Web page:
Use low-interest rates to get more for your money

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While the Federal Reserve’s pledge to keep interest rates low for at least the next two years might not quickly restore consumer confidence or prompt spending, it does provide an opportunity for consumers to get more for their money.

“While low-interest rates mean lower returns on savings accounts, it also means lower rates on borrowing money,” said Daru Burdge, regional president for CredAbility. “Consumers can take advantage of low rates to help them save money on planned purchases.”

CredAbility offers five ideas for consumers to consider while interest rates are low.

• Consider buying a home. While low-interest rates are not reason enough to make the plunge into home ownership, for consumers already considering buying, it may just be the right time.

In many markets, home sales and prices are relatively steady or have begun to rise slightly.

Rates on long-term, fixed rate mortgages are at their lowest rates in decades.

Current FHA guidelines recommend that no more than 43 percent of a consumer’s gross income be used for housing, debt and other financial obligations.

• Already own a home? Consider refinancing. This is a great time for consumers in an adjustable-rate mortgage and plan to refinance into a fixed-rate loan. It may also be a good time to refinance long-term, fixed-rate mortgages.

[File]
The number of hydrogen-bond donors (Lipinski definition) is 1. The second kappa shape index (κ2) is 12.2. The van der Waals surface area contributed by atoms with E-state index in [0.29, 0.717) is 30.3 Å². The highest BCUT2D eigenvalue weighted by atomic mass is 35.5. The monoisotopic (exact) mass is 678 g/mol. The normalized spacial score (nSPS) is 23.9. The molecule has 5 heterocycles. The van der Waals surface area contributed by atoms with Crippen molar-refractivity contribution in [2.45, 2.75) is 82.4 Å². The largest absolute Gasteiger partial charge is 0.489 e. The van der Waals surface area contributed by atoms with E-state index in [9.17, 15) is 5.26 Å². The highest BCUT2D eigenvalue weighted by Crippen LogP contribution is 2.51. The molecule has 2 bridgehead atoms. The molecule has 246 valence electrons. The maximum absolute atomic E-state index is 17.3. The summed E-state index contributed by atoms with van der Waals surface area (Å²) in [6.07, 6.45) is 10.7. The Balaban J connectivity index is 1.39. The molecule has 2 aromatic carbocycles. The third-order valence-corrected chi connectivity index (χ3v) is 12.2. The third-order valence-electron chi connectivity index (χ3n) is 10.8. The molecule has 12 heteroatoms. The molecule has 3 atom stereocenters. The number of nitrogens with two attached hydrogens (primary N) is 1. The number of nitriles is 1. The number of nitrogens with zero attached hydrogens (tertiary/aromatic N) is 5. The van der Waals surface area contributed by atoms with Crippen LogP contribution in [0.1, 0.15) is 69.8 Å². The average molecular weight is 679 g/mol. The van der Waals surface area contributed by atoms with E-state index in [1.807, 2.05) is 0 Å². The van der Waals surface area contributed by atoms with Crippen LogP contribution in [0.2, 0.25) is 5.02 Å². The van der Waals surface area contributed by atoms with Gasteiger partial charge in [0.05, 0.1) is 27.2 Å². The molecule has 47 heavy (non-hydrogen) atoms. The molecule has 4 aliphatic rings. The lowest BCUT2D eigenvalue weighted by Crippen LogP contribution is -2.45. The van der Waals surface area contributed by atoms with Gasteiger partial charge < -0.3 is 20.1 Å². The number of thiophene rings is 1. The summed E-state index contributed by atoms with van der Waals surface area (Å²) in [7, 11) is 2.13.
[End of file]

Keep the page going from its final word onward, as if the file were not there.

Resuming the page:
For example, a consumer who purchased a $225,000 home five years ago and had a rate of 7 percent had a payment of about $1,500 per month and has already paid more than $76,000 in interest.

Refinancing the balance of that loan now at 3.5 percent for 15 years will save that consumer almost $175,000 over the life of the loan and let him pay off your home almost 10 years sooner.

And payments will only go up about $25 per month.

Each situation varies; homeowners can visit http://www.bankrate.com and use their calculators to compare rates and payment.

• Consider buying a car. While car loan rates have not dropped as significantly as mortgage rates, rates have begun to come down, and many manufacturers are offering special financing options and other incentives to encourage prospective car buyers to take the plunge.

“Do your homework,” said Burdge. “Know what you want to buy and compare offers to ensure that you are getting the best deal.”

• Pay off debt. Although credit card interest rates have not gone down
significantly, this is still a great time to pay down debt.

Savings accounts are paying little to no returns, and consumers will be better off in the long run to reduce or eliminate their credit card debt.

It may also be a good time to negotiate rates with creditors, especially for those who have maintained an on-time payment record and have continued to make at least minimum payments.

• Review investment options. Talk with a financial adviser about alternatives to savings and money market accounts.

It may be the right time to expand an investment portfolio and explore options to earn greater returns on savings.